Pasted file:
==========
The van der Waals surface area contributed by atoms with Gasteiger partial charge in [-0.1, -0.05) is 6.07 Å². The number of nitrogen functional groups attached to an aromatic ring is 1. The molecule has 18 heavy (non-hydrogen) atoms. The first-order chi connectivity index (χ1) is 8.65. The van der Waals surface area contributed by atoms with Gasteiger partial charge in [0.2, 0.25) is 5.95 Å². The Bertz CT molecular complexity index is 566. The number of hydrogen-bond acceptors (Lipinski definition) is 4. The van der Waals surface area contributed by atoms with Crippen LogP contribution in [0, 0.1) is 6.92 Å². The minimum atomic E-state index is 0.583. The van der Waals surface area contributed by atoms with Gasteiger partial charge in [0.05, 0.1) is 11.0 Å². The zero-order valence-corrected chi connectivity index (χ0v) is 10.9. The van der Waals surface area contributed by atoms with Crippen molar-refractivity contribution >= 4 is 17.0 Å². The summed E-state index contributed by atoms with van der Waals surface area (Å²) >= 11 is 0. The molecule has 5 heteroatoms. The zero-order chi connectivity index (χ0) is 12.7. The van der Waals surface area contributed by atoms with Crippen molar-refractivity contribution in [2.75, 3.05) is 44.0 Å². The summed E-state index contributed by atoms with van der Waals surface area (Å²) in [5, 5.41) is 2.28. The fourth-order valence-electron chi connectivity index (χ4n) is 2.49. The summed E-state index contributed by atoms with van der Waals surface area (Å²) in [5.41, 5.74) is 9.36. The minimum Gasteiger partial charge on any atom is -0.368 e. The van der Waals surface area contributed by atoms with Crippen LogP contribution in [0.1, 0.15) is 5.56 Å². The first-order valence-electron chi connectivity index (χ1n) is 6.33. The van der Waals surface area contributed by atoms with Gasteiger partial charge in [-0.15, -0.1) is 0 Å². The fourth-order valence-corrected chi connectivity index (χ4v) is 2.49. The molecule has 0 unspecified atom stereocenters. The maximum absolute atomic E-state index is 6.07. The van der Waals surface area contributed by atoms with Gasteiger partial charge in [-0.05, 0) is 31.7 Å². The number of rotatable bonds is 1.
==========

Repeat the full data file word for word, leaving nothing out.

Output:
The van der Waals surface area contributed by atoms with Gasteiger partial charge in [-0.1, -0.05) is 6.07 Å². The number of nitrogen functional groups attached to an aromatic ring is 1. The molecule has 18 heavy (non-hydrogen) atoms. The first-order chi connectivity index (χ1) is 8.65. The van der Waals surface area contributed by atoms with Gasteiger partial charge in [0.2, 0.25) is 5.95 Å². The Bertz CT molecular complexity index is 566. The number of hydrogen-bond acceptors (Lipinski definition) is 4. The van der Waals surface area contributed by atoms with Crippen LogP contribution in [0, 0.1) is 6.92 Å². The minimum atomic E-state index is 0.583. The van der Waals surface area contributed by atoms with Gasteiger partial charge in [0.05, 0.1) is 11.0 Å². The zero-order valence-corrected chi connectivity index (χ0v) is 10.9. The van der Waals surface area contributed by atoms with Crippen molar-refractivity contribution >= 4 is 17.0 Å². The summed E-state index contributed by atoms with van der Waals surface area (Å²) >= 11 is 0. The molecule has 5 heteroatoms. The zero-order chi connectivity index (χ0) is 12.7. The van der Waals surface area contributed by atoms with Crippen molar-refractivity contribution in [2.75, 3.05) is 44.0 Å². The summed E-state index contributed by atoms with van der Waals surface area (Å²) in [5, 5.41) is 2.28. The fourth-order valence-electron chi connectivity index (χ4n) is 2.49. The summed E-state index contributed by atoms with van der Waals surface area (Å²) in [5.41, 5.74) is 9.36. The minimum Gasteiger partial charge on any atom is -0.368 e. The van der Waals surface area contributed by atoms with Crippen LogP contribution in [0.1, 0.15) is 5.56 Å². The first-order valence-electron chi connectivity index (χ1n) is 6.33. The van der Waals surface area contributed by atoms with Gasteiger partial charge in [-0.15, -0.1) is 0 Å². The fourth-order valence-corrected chi connectivity index (χ4v) is 2.49. The molecule has 0 unspecified atom stereocenters. The maximum absolute atomic E-state index is 6.07. The van der Waals surface area contributed by atoms with Gasteiger partial charge in [-0.05, 0) is 31.7 Å². The number of rotatable bonds is 1.